The Onion, Nissan & Second City on How Social Media Humor Helps Brands
There’s no doubt that a little humor goes a long way in marketing and branding, especially in social media efforts. It’s memorable, improves your company’s likability factor, and sets you apart from competitors.
Last week, during Social Media Week in Chicago, a panel called “When Comedy Meets Social – Creating Something to Laugh About” was hosted at the historic Second City comedy club. The panelists included Alex Epstein, Manager of Digital and Social Media for the National Safety Council, Erich Marx, Director of Interactive and Social Media Marketing for Nissan North America, Grant Jones, Marketing Director at The Union, and Tom Yorton, CEO of Second City Communications.
The difference between success and failure with humor can straddle a thin line, but luckily these marketers have figured out the right balance of comedic gold. Here are some great examples of how these business leaders incorporate humor into their social media strategies.
Humor With a Purpose
Nissan’s Erich Marx said that when dealing with big purchases like cars, you can’t be too casual about encouraging people to make the second biggest purchase of their lives (homes being the first). “The humor needs to have a purpose and be connected,” said Marx.
Nissan recently partnered with Second City to promote the new Pathfinder SUV. Armed with a live band, wardrobe, and video editors, Second City improv performers created music videos based off of fan suggestions (crowdsourced through social media channels) and Pathfinder features. From start to finish, everything was shot and edited in under fifteen minutes, and personalized music videos were sent back to the fans who made the suggestions. This created an unprecedented level of engagement, for obvious reasons, and also produced hilarious and highly sharable content.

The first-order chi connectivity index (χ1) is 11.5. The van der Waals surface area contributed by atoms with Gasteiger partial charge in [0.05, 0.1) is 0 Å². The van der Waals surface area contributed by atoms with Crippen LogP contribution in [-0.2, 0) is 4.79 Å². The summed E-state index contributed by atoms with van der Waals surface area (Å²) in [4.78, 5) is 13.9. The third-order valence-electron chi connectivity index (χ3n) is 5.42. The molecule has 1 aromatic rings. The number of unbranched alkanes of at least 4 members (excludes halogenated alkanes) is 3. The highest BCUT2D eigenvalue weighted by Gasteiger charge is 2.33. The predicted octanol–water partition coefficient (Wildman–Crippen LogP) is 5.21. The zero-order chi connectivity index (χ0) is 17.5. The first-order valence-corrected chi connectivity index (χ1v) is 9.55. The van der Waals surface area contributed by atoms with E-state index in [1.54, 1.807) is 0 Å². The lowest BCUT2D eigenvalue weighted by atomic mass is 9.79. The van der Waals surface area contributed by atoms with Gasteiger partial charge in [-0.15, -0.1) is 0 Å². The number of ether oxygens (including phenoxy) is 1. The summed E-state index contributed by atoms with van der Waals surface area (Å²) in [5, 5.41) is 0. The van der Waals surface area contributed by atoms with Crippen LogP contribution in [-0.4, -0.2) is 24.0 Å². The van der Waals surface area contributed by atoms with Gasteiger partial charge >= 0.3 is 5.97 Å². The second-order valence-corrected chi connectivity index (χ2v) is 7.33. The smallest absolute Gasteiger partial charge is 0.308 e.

Building Off of Engagement
Grant Jones of the satirical newspaper The Onion said that the paper’s headlines and stories are perfect for social media, though it’s purely unintentional. Readers share the short, punchy, and funny headlines thousands of times a day, but how did the controversial fake news source get so lucky?
People can be funny without having to do any of the work just by sharing, and in general, people are more likely to post something when they find it humorous or entertaining. When The Onion ran the story “Joe Biden Hitchhikes to Democratic National Convention,” it decided to capitalize on its already excellent reader engagement by starting the #BidenHitchhike hashtag. The gag asked followers if they’d picked up Joe Biden and where they dropped him off, spurring thousands of responses. Utilizing existing engagement with your brand is one of the most effective ways to incorporate humor and interact with your customers simultaneously.
Handling Sensitive Topics With Grace
Alex Epstein of the National Safety Council said that one of the organization’s biggest challenges is handling touchy and often unsettling topics appropriately. The NSC is also a non-profit organization and executing campaigns with a very small budget can be difficult. Yet it has been very successful working with limited funding, claiming ownership over the “Click It Or Ticket” campaign.
Its most recent campaign urges parents of teen drivers to be more involved when it comes to teaching their children safe driving habits. Automobile accidents are the number one killer of teens, but instead of using scare tactics and sad statistics to encourage involvement, the NSC used a humorous approach featuring a series of YouTube videos (yet to be released) — produced by Second City.
The video Epstein screened during the panel features a teen asking to borrow his mother’s car, but before he leaves she makes him “role play” with her in a fake car in the living room. Handling sensitive subjects in marketing efforts can be difficult. By incorporating comedy into a campaign, you can soften difficult subject matter, allowing your topic to be remembered in a favorable way.